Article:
Monday, September 8, 2014

Tonight We Improvise

Luigi Pirandello


   Unlike Lampedusa, who wrote a kind of sophisticatedly modern historical novel; unlike Primo Levi, who reinvented journalism as a literary genre; unlike Calvino, who did what all the world would like to do but only the truly great can get away with, which is to write whatever and however words came into his head and have them turn out brilliant; unlike D’Annunzio, who wanted to be Wagner but settled for being Wilhelm Meister; unlike Croce, who mistook literature for philosophy; unlike any of these other geniuses of Italian writing, Pirandello saw literature as a branch of psychology, and used the theatre much as Freud used the psychiatric couch: as a locus for confession, revelation, psychic exploration and the unravelling of the madness of this world. Being completely insane himself was clearly a factor and an aide, but who has ever met a serious professional in the field of the human psyche who wasn’t clinically certifiable? Each scene of each act of each play affords another layer of, another perspective on reality – the sliding-doors that Durrell tried to impose upon the time-continuum in Alexandria; only here it is mental, not temporal.

   In "Tonight We Improvise" he created what was really an essay on the theatre, or at least on the gap between being and seeing, which may not after all be the same thing. “Six Characters In Search Of An Author”, which had its premiere in 1921, went even further, dissociating reality from reality as well as unreality from unreality by staging a play within a play; and a play about the putting-on of the outer play by the inner one at that. The absolute antonym to anything by Brecht, Beckett was clearly influenced, right down to the staging, but especially dialogue such as:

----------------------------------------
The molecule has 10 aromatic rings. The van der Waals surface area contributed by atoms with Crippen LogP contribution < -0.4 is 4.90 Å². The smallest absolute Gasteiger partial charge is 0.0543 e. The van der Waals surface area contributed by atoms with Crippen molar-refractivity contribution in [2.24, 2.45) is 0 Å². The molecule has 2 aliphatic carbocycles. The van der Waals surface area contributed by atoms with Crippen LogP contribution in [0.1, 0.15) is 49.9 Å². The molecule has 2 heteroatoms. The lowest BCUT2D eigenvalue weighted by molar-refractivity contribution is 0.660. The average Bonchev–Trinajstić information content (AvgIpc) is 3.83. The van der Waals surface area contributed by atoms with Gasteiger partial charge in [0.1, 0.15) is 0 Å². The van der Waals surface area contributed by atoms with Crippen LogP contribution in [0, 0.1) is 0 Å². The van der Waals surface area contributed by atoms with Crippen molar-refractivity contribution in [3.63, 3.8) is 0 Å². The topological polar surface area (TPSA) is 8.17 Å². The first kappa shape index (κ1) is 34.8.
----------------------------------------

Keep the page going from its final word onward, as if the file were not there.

FATHER: We’re looking for an author

PRODUCER (angry and astonished): An author? Which author?

FATHER: Any author will do, sir.


   The metaphor as metaphor! And later, in Act Two, a monologue that could be Malone’s or Molloy’s:



MOTHER: No! It’s happening now, as well: it’s happening all the time. I’m not acting my suffering! Can’t you understand that? I’m alive and here now, but I can never forget that terrible moment of agony, that repeats itself endless and vividly in my mind. And these two little children here, you’ve never heard them speak have you? That’s because they don’t speak any more, not now. They just cling to me all the time; they help to keep my grief alive, but they don’t really exist for themselves any more, not for themselves…

    “Six characters” begins on an empty stage, with no set and no wings, in almost total darkness and the stage manager building what will be the set for a play entitled “The Game As He Played It”, encouraging the audience to worry that they have come to the wrong event, unsettling them psychologically. Pirandello could not have done this without Brecht, but neither could Brecht have written “Six Characters”. An actor, playing the part of an actor, who is representing someone who denies that they are acting: once the metaphor goes that far the fourth wall simply implodes and there is no longer a space between the real and the unreal – which is to say the imaginary, the fictitious, the fantastical – the metaphorical itself.




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